After several minor-to-moderate earthquakes shook the U.S. interior in 2011, a number of reports suggested a link between hydraulic fracturing—a technique used to extract natural gas from shale-gas deposits—and increased seismic activity in areas typically not prone to such events.
Released on June 15, a study by the National Academy of Science's National Research Council (NRC) concludes, however, that hydraulic fracturing alone has a low risk for inducing earthquakes that can be felt by people. However, the underground injection of wastewater produced by hydraulic fracturing and other energy technologies do have a higher risk of causing such earthquakes, the study finds. Moreover, carbon capture and storage may have the potential for inducing more significant seismic events, because significant volumes of fluids are injected underground over long periods of time, the study authors conclude.
Hydraulic fracturing, commonly known as fracking, extracts natural gas by injecting a mixture of water, sand and chemicals in short bursts at high pressure into deep underground wells, which allows natural gas to be released from the shale and flow up the wells.
The researchers call for more investigation, particularly regarding the potential for induced seismicity in large-scale carbon capture and storage projects. They also recommend that federal and state agencies better coordinate their responses to seismic events related to energy development. There is a risk that the number of earthquakes could rise as drilling for oil and gas increases.
Sponsored by the Dept. of Energy, the study was performed at the request of Sen. Jeff Bingaman (D-N.M.), chairman of the Energy and Natural Resources Committee.
At a June 19 hearing before the committee, Murray Hitzman, a professor at the Colorado School of Mines and the lead author of the report, said about 35,000 hydraulically fractured shale-gas wells exist in the U.S. In this country, only one case of "felt induced seismicity" has been identified in which fracking "is suspected." Globally, there has been only one case—in Blackpool, England—in which a causal relationship was confirmed. "The very low number of felt events relative to the large number of hydraulically fractured wells for shale gas is likely due to the short duration of injection of fluids and the limited fluid volumes used in a small spatial area," Hitzman says.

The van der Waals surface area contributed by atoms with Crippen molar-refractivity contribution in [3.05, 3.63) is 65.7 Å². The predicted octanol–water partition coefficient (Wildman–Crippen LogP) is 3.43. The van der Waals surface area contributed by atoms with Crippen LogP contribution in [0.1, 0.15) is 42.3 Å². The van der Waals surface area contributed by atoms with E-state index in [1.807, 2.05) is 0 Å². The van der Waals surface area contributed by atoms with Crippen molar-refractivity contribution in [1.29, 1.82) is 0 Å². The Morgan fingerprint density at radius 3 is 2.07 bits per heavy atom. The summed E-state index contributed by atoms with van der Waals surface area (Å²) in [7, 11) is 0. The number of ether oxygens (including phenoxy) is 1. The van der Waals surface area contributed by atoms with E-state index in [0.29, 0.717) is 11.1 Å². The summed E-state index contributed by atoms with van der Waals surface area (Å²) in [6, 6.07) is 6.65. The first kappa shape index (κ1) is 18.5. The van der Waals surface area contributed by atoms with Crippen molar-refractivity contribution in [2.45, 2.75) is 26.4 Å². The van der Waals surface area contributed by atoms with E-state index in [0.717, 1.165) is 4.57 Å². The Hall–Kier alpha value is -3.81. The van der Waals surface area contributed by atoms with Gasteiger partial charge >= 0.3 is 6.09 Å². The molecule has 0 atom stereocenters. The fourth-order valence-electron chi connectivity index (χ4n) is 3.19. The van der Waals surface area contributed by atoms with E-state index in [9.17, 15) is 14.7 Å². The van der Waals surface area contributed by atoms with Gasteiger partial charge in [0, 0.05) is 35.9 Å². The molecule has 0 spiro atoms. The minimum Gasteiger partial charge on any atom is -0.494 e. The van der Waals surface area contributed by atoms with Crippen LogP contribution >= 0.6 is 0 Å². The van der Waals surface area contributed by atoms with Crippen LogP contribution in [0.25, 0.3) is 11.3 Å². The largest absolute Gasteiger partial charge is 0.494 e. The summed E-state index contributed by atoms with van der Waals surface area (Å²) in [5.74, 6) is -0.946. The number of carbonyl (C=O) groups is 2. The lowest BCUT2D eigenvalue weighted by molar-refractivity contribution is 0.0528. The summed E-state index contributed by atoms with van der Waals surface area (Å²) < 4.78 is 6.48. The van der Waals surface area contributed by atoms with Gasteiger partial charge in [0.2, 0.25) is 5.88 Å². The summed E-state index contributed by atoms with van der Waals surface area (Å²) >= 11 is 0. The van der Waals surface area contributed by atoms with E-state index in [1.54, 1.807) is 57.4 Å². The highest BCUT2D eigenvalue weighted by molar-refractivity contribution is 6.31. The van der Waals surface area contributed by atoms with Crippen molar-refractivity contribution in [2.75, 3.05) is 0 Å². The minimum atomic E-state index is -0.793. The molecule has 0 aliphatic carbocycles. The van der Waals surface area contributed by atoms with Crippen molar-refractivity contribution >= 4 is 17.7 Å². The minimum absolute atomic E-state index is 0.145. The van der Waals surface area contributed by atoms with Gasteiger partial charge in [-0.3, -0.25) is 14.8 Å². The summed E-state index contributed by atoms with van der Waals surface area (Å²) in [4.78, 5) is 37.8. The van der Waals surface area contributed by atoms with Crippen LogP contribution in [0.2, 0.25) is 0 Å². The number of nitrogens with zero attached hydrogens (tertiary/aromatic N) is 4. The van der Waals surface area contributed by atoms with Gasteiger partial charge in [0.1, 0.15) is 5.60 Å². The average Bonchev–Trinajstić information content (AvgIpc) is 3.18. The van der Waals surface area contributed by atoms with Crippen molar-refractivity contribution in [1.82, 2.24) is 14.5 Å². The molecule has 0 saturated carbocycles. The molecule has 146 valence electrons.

However, a few seismic events in 2011 were linked to wastewater disposal wells, Hitzman adds. Examination of these cases suggests a causal link between the injection zones and previously unrecognized faults underneath the ground.
Mark Zoback, a professor at Stanford University's department of geophysics who did not participate in the NRC study but who testified at the hearing, adds, "I believe with proper planning, monitoring and response, the occurrence of small-to-moderate earthquakes associated with fluid injection can be reduced and the risks associated with such events effectively managed."
Zoback notes that in the Marcellus shale region, wastewater typically is recycled, and that could be a potential solution to avoiding the problems associated with injecting the fluid underground, as is common practice in Texas and other states.
But large-scale carbon capture and storage (CCS), which the Obama administration is counting on as part of its overall greenhouse-gas reduction strategy, could prove problematic, Zoback believes.
The issue is not whether carbon dioxide can safely be stored underground but whether there is enough geological capacity to store sufficient volumes of carbon dioxide to have a beneficial impact on climate change. "It must be recognized that large-scale CCS will be an extremely expensive and risky strategy for achieving significant reductions in greenhouse-gas emissions," Zoback says.